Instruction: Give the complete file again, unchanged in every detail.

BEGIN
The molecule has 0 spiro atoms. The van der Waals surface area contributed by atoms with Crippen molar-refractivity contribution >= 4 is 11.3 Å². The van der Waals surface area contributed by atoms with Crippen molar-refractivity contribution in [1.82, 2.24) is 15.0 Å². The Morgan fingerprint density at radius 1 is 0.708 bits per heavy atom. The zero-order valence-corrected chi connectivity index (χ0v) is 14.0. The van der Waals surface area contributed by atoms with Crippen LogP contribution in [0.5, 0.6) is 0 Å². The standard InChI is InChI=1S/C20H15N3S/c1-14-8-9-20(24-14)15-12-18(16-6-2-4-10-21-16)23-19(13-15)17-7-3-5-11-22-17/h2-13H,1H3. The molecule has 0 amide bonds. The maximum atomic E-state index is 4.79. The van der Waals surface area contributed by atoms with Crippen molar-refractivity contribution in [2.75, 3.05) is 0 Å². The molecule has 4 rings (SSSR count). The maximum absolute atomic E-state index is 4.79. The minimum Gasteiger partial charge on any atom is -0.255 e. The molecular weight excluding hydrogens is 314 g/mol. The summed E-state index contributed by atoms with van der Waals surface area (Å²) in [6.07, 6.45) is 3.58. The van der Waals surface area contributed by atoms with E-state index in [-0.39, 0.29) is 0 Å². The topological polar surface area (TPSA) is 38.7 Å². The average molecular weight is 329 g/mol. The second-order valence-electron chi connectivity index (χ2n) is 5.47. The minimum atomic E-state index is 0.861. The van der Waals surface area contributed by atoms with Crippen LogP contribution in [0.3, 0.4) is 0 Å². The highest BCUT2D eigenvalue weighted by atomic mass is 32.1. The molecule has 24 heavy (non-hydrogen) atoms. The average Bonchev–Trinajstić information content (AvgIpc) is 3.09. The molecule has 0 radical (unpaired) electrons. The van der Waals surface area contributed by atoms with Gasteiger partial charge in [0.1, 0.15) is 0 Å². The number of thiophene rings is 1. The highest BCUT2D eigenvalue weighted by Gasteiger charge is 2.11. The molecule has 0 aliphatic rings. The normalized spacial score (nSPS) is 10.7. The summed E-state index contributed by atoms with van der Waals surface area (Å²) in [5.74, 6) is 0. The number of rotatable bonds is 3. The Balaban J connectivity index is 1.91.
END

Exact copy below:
The molecule has 0 spiro atoms. The van der Waals surface area contributed by atoms with Crippen molar-refractivity contribution >= 4 is 11.3 Å². The van der Waals surface area contributed by atoms with Crippen molar-refractivity contribution in [1.82, 2.24) is 15.0 Å². The Morgan fingerprint density at radius 1 is 0.708 bits per heavy atom. The zero-order valence-corrected chi connectivity index (χ0v) is 14.0. The van der Waals surface area contributed by atoms with Crippen LogP contribution in [0.5, 0.6) is 0 Å². The standard InChI is InChI=1S/C20H15N3S/c1-14-8-9-20(24-14)15-12-18(16-6-2-4-10-21-16)23-19(13-15)17-7-3-5-11-22-17/h2-13H,1H3. The molecule has 0 amide bonds. The maximum atomic E-state index is 4.79. The van der Waals surface area contributed by atoms with Crippen molar-refractivity contribution in [2.75, 3.05) is 0 Å². The molecule has 4 rings (SSSR count). The maximum absolute atomic E-state index is 4.79. The minimum Gasteiger partial charge on any atom is -0.255 e. The molecular weight excluding hydrogens is 314 g/mol. The summed E-state index contributed by atoms with van der Waals surface area (Å²) in [6.07, 6.45) is 3.58. The van der Waals surface area contributed by atoms with E-state index in [-0.39, 0.29) is 0 Å². The topological polar surface area (TPSA) is 38.7 Å². The average molecular weight is 329 g/mol. The second-order valence-electron chi connectivity index (χ2n) is 5.47. The minimum atomic E-state index is 0.861. The van der Waals surface area contributed by atoms with Crippen LogP contribution in [0.3, 0.4) is 0 Å². The highest BCUT2D eigenvalue weighted by atomic mass is 32.1. The molecule has 24 heavy (non-hydrogen) atoms. The average Bonchev–Trinajstić information content (AvgIpc) is 3.09. The molecule has 0 radical (unpaired) electrons. The van der Waals surface area contributed by atoms with Gasteiger partial charge in [0.1, 0.15) is 0 Å². The number of thiophene rings is 1. The highest BCUT2D eigenvalue weighted by Gasteiger charge is 2.11. The molecule has 0 aliphatic rings. The normalized spacial score (nSPS) is 10.7. The summed E-state index contributed by atoms with van der Waals surface area (Å²) in [5.74, 6) is 0. The number of rotatable bonds is 3. The Balaban J connectivity index is 1.91.